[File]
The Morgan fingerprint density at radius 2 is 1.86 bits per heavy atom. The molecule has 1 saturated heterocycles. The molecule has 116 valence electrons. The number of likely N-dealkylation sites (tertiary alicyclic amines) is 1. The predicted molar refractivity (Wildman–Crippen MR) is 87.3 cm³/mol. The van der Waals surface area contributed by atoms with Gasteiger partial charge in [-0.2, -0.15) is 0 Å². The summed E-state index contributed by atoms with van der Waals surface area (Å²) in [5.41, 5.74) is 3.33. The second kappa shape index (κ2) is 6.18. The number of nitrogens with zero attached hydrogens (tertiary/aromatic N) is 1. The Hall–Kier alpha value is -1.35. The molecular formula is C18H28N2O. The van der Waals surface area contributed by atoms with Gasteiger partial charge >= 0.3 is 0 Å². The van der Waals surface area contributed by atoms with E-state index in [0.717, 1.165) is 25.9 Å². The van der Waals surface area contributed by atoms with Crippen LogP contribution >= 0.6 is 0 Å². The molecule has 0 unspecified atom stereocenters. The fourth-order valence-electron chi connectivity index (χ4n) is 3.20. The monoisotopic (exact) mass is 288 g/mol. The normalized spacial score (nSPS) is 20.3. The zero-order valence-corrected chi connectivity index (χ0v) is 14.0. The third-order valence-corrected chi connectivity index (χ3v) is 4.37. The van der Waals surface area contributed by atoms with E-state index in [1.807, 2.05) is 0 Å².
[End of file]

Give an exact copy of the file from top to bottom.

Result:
The Morgan fingerprint density at radius 2 is 1.86 bits per heavy atom. The molecule has 1 saturated heterocycles. The molecule has 116 valence electrons. The number of likely N-dealkylation sites (tertiary alicyclic amines) is 1. The predicted molar refractivity (Wildman–Crippen MR) is 87.3 cm³/mol. The van der Waals surface area contributed by atoms with Gasteiger partial charge in [-0.2, -0.15) is 0 Å². The summed E-state index contributed by atoms with van der Waals surface area (Å²) in [5.41, 5.74) is 3.33. The second kappa shape index (κ2) is 6.18. The number of nitrogens with zero attached hydrogens (tertiary/aromatic N) is 1. The Hall–Kier alpha value is -1.35. The molecular formula is C18H28N2O. The van der Waals surface area contributed by atoms with Gasteiger partial charge >= 0.3 is 0 Å². The van der Waals surface area contributed by atoms with E-state index in [0.717, 1.165) is 25.9 Å². The van der Waals surface area contributed by atoms with Crippen LogP contribution >= 0.6 is 0 Å². The molecule has 0 unspecified atom stereocenters. The fourth-order valence-electron chi connectivity index (χ4n) is 3.20. The monoisotopic (exact) mass is 288 g/mol. The normalized spacial score (nSPS) is 20.3. The zero-order valence-corrected chi connectivity index (χ0v) is 14.0. The third-order valence-corrected chi connectivity index (χ3v) is 4.37. The van der Waals surface area contributed by atoms with E-state index in [1.807, 2.05) is 0 Å².